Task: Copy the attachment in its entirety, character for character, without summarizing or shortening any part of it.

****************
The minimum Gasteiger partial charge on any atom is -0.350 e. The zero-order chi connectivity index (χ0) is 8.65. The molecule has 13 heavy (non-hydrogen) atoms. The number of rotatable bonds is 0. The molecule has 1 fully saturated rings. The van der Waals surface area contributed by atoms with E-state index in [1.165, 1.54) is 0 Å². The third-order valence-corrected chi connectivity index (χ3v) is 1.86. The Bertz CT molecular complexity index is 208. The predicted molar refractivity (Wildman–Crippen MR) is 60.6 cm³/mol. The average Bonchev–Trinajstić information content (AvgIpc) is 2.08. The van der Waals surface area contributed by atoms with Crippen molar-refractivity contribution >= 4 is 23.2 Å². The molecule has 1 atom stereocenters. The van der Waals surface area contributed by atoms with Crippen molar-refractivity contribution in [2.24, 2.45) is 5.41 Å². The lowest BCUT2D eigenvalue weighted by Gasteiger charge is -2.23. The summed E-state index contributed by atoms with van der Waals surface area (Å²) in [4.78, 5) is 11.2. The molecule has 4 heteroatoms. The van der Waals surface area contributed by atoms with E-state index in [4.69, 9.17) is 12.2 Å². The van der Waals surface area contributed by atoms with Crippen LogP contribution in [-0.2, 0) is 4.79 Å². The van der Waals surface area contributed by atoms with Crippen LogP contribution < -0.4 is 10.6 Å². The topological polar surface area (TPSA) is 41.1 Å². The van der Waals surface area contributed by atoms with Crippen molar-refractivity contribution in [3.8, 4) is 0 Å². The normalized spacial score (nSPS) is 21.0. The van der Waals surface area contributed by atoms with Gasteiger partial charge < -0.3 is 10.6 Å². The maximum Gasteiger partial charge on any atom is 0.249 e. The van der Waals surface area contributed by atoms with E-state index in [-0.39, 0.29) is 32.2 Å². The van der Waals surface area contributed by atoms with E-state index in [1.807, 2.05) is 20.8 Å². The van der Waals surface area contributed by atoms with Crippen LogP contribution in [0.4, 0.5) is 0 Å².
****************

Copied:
The minimum Gasteiger partial charge on any atom is -0.350 e. The zero-order chi connectivity index (χ0) is 8.65. The molecule has 13 heavy (non-hydrogen) atoms. The number of rotatable bonds is 0. The molecule has 1 fully saturated rings. The van der Waals surface area contributed by atoms with E-state index in [1.165, 1.54) is 0 Å². The third-order valence-corrected chi connectivity index (χ3v) is 1.86. The Bertz CT molecular complexity index is 208. The predicted molar refractivity (Wildman–Crippen MR) is 60.6 cm³/mol. The average Bonchev–Trinajstić information content (AvgIpc) is 2.08. The van der Waals surface area contributed by atoms with Crippen molar-refractivity contribution >= 4 is 23.2 Å². The molecule has 1 atom stereocenters. The van der Waals surface area contributed by atoms with Crippen molar-refractivity contribution in [2.24, 2.45) is 5.41 Å². The lowest BCUT2D eigenvalue weighted by Gasteiger charge is -2.23. The summed E-state index contributed by atoms with van der Waals surface area (Å²) in [4.78, 5) is 11.2. The molecule has 4 heteroatoms. The van der Waals surface area contributed by atoms with E-state index in [4.69, 9.17) is 12.2 Å². The van der Waals surface area contributed by atoms with Crippen LogP contribution in [-0.2, 0) is 4.79 Å². The van der Waals surface area contributed by atoms with Crippen LogP contribution < -0.4 is 10.6 Å². The topological polar surface area (TPSA) is 41.1 Å². The van der Waals surface area contributed by atoms with Crippen molar-refractivity contribution in [3.8, 4) is 0 Å². The normalized spacial score (nSPS) is 21.0. The van der Waals surface area contributed by atoms with Gasteiger partial charge < -0.3 is 10.6 Å². The maximum Gasteiger partial charge on any atom is 0.249 e. The van der Waals surface area contributed by atoms with E-state index in [-0.39, 0.29) is 32.2 Å². The van der Waals surface area contributed by atoms with E-state index in [1.807, 2.05) is 20.8 Å². The van der Waals surface area contributed by atoms with Crippen LogP contribution in [0.4, 0.5) is 0 Å².